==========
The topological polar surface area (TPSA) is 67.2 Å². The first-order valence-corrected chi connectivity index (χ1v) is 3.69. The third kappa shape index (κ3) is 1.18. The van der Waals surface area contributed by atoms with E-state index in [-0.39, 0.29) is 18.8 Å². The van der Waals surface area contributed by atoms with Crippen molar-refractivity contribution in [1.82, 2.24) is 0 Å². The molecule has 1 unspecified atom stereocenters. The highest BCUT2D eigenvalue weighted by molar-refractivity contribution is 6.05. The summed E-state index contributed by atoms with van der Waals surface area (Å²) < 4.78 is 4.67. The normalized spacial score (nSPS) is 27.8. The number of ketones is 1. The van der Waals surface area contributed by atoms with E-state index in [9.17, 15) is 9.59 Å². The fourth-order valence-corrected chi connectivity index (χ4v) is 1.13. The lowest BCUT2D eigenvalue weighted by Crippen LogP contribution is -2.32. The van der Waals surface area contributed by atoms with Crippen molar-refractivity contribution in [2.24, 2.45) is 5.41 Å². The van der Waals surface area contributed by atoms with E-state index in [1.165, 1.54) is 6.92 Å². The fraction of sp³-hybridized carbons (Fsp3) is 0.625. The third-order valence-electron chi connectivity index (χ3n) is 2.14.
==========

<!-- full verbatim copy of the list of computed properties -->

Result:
The topological polar surface area (TPSA) is 67.2 Å². The first-order valence-corrected chi connectivity index (χ1v) is 3.69. The third kappa shape index (κ3) is 1.18. The van der Waals surface area contributed by atoms with E-state index in [-0.39, 0.29) is 18.8 Å². The van der Waals surface area contributed by atoms with Crippen molar-refractivity contribution in [1.82, 2.24) is 0 Å². The molecule has 1 unspecified atom stereocenters. The highest BCUT2D eigenvalue weighted by molar-refractivity contribution is 6.05. The summed E-state index contributed by atoms with van der Waals surface area (Å²) < 4.78 is 4.67. The normalized spacial score (nSPS) is 27.8. The number of ketones is 1. The van der Waals surface area contributed by atoms with E-state index in [9.17, 15) is 9.59 Å². The fourth-order valence-corrected chi connectivity index (χ4v) is 1.13. The lowest BCUT2D eigenvalue weighted by Crippen LogP contribution is -2.32. The van der Waals surface area contributed by atoms with Crippen molar-refractivity contribution in [2.24, 2.45) is 5.41 Å². The van der Waals surface area contributed by atoms with E-state index in [1.165, 1.54) is 6.92 Å². The fraction of sp³-hybridized carbons (Fsp3) is 0.625. The third-order valence-electron chi connectivity index (χ3n) is 2.14.